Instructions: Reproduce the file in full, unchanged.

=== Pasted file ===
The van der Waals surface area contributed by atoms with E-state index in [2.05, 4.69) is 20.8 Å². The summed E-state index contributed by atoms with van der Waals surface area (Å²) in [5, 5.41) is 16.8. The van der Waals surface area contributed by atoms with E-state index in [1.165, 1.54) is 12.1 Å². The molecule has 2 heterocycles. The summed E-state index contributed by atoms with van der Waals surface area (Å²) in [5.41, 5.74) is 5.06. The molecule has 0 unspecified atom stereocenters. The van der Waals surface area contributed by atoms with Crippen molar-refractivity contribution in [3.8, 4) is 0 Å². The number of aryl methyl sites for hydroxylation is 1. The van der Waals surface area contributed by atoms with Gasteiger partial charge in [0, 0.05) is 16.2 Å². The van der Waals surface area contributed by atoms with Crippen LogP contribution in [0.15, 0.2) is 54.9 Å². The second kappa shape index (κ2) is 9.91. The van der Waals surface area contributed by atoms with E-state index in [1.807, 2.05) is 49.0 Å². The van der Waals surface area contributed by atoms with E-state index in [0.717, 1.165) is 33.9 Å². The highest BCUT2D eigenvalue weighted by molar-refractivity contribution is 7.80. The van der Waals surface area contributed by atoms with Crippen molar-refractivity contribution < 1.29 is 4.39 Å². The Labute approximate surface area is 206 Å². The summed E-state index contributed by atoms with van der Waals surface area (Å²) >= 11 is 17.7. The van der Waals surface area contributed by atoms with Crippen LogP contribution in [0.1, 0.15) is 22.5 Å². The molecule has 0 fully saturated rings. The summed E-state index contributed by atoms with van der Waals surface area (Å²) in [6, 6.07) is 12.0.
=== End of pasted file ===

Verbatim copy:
The van der Waals surface area contributed by atoms with E-state index in [2.05, 4.69) is 20.8 Å². The summed E-state index contributed by atoms with van der Waals surface area (Å²) in [5, 5.41) is 16.8. The van der Waals surface area contributed by atoms with E-state index in [1.165, 1.54) is 12.1 Å². The molecule has 2 heterocycles. The summed E-state index contributed by atoms with van der Waals surface area (Å²) in [5.41, 5.74) is 5.06. The molecule has 0 unspecified atom stereocenters. The van der Waals surface area contributed by atoms with Crippen molar-refractivity contribution in [3.8, 4) is 0 Å². The number of aryl methyl sites for hydroxylation is 1. The van der Waals surface area contributed by atoms with Gasteiger partial charge in [0, 0.05) is 16.2 Å². The van der Waals surface area contributed by atoms with Crippen LogP contribution in [0.15, 0.2) is 54.9 Å². The second kappa shape index (κ2) is 9.91. The van der Waals surface area contributed by atoms with E-state index in [1.807, 2.05) is 49.0 Å². The van der Waals surface area contributed by atoms with E-state index in [0.717, 1.165) is 33.9 Å². The highest BCUT2D eigenvalue weighted by molar-refractivity contribution is 7.80. The van der Waals surface area contributed by atoms with Crippen molar-refractivity contribution < 1.29 is 4.39 Å². The Labute approximate surface area is 206 Å². The summed E-state index contributed by atoms with van der Waals surface area (Å²) >= 11 is 17.7. The van der Waals surface area contributed by atoms with Crippen LogP contribution in [0.1, 0.15) is 22.5 Å². The molecule has 0 fully saturated rings. The summed E-state index contributed by atoms with van der Waals surface area (Å²) in [6, 6.07) is 12.0.